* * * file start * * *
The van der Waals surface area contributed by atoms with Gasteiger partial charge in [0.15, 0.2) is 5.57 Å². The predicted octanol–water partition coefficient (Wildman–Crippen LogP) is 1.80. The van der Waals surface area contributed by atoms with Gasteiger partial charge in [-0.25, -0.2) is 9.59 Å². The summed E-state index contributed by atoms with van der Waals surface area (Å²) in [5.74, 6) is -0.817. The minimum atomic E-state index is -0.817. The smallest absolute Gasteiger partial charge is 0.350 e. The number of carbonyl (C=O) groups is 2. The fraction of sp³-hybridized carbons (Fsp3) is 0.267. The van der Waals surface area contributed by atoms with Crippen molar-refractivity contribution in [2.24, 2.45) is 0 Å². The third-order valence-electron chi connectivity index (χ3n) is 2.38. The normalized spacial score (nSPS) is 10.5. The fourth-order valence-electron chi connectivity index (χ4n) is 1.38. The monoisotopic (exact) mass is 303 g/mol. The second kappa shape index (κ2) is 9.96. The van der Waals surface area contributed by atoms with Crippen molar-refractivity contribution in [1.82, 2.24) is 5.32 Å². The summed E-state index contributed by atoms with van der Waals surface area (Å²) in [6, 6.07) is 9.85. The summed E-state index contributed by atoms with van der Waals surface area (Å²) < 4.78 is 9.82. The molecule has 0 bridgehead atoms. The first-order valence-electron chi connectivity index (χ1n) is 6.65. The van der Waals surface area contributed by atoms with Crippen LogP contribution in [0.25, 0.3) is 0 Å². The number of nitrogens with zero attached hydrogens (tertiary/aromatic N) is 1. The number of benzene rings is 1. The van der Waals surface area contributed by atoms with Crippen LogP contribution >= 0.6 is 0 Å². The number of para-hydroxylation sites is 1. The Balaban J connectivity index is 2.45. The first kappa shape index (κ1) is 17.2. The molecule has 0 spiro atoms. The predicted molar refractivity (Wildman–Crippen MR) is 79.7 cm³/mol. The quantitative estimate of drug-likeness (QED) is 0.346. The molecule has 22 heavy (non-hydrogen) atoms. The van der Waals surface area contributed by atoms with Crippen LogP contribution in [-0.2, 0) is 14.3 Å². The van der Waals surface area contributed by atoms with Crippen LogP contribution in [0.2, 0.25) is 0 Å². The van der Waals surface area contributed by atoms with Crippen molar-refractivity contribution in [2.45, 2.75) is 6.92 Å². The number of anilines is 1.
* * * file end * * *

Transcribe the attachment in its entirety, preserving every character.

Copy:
The van der Waals surface area contributed by atoms with Gasteiger partial charge in [0.15, 0.2) is 5.57 Å². The predicted octanol–water partition coefficient (Wildman–Crippen LogP) is 1.80. The van der Waals surface area contributed by atoms with Gasteiger partial charge in [-0.25, -0.2) is 9.59 Å². The summed E-state index contributed by atoms with van der Waals surface area (Å²) in [5.74, 6) is -0.817. The minimum atomic E-state index is -0.817. The smallest absolute Gasteiger partial charge is 0.350 e. The number of carbonyl (C=O) groups is 2. The fraction of sp³-hybridized carbons (Fsp3) is 0.267. The van der Waals surface area contributed by atoms with Crippen molar-refractivity contribution in [2.24, 2.45) is 0 Å². The third-order valence-electron chi connectivity index (χ3n) is 2.38. The normalized spacial score (nSPS) is 10.5. The fourth-order valence-electron chi connectivity index (χ4n) is 1.38. The monoisotopic (exact) mass is 303 g/mol. The second kappa shape index (κ2) is 9.96. The van der Waals surface area contributed by atoms with Crippen molar-refractivity contribution in [1.82, 2.24) is 5.32 Å². The summed E-state index contributed by atoms with van der Waals surface area (Å²) in [6, 6.07) is 9.85. The summed E-state index contributed by atoms with van der Waals surface area (Å²) < 4.78 is 9.82. The molecule has 0 bridgehead atoms. The first-order valence-electron chi connectivity index (χ1n) is 6.65. The van der Waals surface area contributed by atoms with Crippen LogP contribution in [0.25, 0.3) is 0 Å². The number of nitrogens with zero attached hydrogens (tertiary/aromatic N) is 1. The number of benzene rings is 1. The van der Waals surface area contributed by atoms with Crippen LogP contribution >= 0.6 is 0 Å². The number of para-hydroxylation sites is 1. The Balaban J connectivity index is 2.45. The first kappa shape index (κ1) is 17.2. The molecule has 0 spiro atoms. The predicted molar refractivity (Wildman–Crippen MR) is 79.7 cm³/mol. The quantitative estimate of drug-likeness (QED) is 0.346. The molecule has 22 heavy (non-hydrogen) atoms. The van der Waals surface area contributed by atoms with Crippen LogP contribution in [-0.2, 0) is 14.3 Å². The van der Waals surface area contributed by atoms with Crippen LogP contribution in [0.2, 0.25) is 0 Å². The van der Waals surface area contributed by atoms with Crippen molar-refractivity contribution in [2.45, 2.75) is 6.92 Å². The number of anilines is 1.